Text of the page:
Jessica here. I’m 22. It’s 2018. Weird times to be in right now. Just gonna say now I’m not here to inspire or preach. I’m 22 for fuck’s sake... I haven’t done or seen enough for that. I’d recommend Nietzsche or Camus if you really want to get into that stuff. It’s about the end of my college years. And I thought I’d share my experience with failing; maybe it’ll be helpful, maybe not. Well, uhh, I guess starting off I’ll say that I’m scared. Yup, there it is. Most of the time, it’s really hard to admit that I’m scared. But right now, at this moment, for the first time in awhile, I’m learning to accept that it’s okay to be scared. And it’s okay to fail. For most of my life, up until a few months ago, I’ve been scared. I was so scared that even the act of admitting I’m scared is scary because then, I would have to do something about it. I don’t actually have a lot of memories where I remember doing something brave. Ever since I was young, I’ve been scared of the dark. Scared of monkey bars. Scared of raising my hand in class. Scared of making a mistake. The ironic thing is when I was younger, I had always thought adults were almost fearless and I’d thought I would be fearless too. But here I am. 22. And I think I’m more scared than ever. For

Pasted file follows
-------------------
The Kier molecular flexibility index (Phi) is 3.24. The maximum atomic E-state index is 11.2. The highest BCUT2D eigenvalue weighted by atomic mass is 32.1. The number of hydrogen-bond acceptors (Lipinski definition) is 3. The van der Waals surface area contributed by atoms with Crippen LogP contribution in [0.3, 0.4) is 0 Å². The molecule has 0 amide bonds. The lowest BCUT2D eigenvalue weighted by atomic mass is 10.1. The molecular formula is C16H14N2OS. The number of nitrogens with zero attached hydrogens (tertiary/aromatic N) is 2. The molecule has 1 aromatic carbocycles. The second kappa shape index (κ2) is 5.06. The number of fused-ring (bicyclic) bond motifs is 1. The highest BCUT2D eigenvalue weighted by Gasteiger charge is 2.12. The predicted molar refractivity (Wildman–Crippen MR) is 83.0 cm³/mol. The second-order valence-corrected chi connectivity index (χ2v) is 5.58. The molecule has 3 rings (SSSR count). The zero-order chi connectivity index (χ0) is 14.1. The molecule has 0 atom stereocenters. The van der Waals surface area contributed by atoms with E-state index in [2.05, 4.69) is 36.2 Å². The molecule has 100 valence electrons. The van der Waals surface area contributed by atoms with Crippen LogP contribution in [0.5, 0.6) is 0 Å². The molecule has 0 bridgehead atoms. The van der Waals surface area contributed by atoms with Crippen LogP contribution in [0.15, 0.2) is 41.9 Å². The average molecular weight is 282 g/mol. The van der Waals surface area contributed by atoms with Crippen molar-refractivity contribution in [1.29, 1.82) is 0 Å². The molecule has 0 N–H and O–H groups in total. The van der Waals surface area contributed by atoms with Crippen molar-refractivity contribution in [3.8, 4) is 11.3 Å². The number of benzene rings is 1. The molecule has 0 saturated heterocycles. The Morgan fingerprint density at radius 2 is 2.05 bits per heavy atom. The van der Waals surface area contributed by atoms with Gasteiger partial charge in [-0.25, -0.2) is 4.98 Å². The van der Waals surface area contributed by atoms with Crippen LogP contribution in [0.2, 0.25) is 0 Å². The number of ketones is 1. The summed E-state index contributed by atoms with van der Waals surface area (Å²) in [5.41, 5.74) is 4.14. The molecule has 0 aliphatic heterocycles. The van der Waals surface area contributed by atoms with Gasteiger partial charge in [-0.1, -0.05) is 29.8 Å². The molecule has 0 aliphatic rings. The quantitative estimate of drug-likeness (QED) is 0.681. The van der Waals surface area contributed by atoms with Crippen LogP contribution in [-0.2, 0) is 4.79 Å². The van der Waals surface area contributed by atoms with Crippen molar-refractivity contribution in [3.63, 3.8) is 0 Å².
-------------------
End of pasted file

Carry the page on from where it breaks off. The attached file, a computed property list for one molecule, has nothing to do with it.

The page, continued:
months, I’ve had an unsettling feeling of un-stillness. I didn’t know who the fuck I was. Sure, I had a structure of going to work, going to classes, making sure to wake up to find a damn parking spot, getting involved in school orgs. I wasn’t happy though. I was scared. I was restless, unstill. All my thoughts were jumbled. I had no clarity. And then I judged myself for that. That was the damn worst thing I could do because it just turned into a cycle. Here’s an easy example and an unforgettable experience. During internship search season, I applied to, I can safely say, 150 positions (of the ones I counted). And rejections from every single one. Around 200 rejections is when I realized that failing is okay. That it’s okay to admit I’m not good enough. To finally face that not being good enough is actually a pretty normal thing. And the only solution is to become good enough.

the privileges I already have . This school. Having the opportunity for higher education. Having a space for critical thinking. Having fun. Friends. Family. Health. Having the ability to breathe. These are seriously real privileges that I often forget about, and with only a few weeks left of college, I’m finally understanding what it feels like to be grateful. To be grateful for not just the good in my life, but also to be grateful for all of the lessons I’ve learned from failing. Sincerely Yours,

Jessica Li

All of this bitching. These tears. These feelings. This unclarity sadly kind of faded away towards the end of my college career. There’s this Chinese saying, “身在 福中不知福,” that I rediscovered. It means that although the body is in luck, it does not know it. I’m not saying that being scared of failure is an invalid feeling because jeez, is it real. What I’m saying is that it’s so, so easy to get caught up in all of these problems, to not realize the blessings and


Photographer: Cris Madla Model: Antonia Lorenzo


sincerely mine. For a long time, they have told us that love is the be-all and end-all. That it is always found by finding another person. A person who matches your own incongruities like a missing piece of a puzzle, who fits into your hollows and your empties and who makes you whole. "You complete me."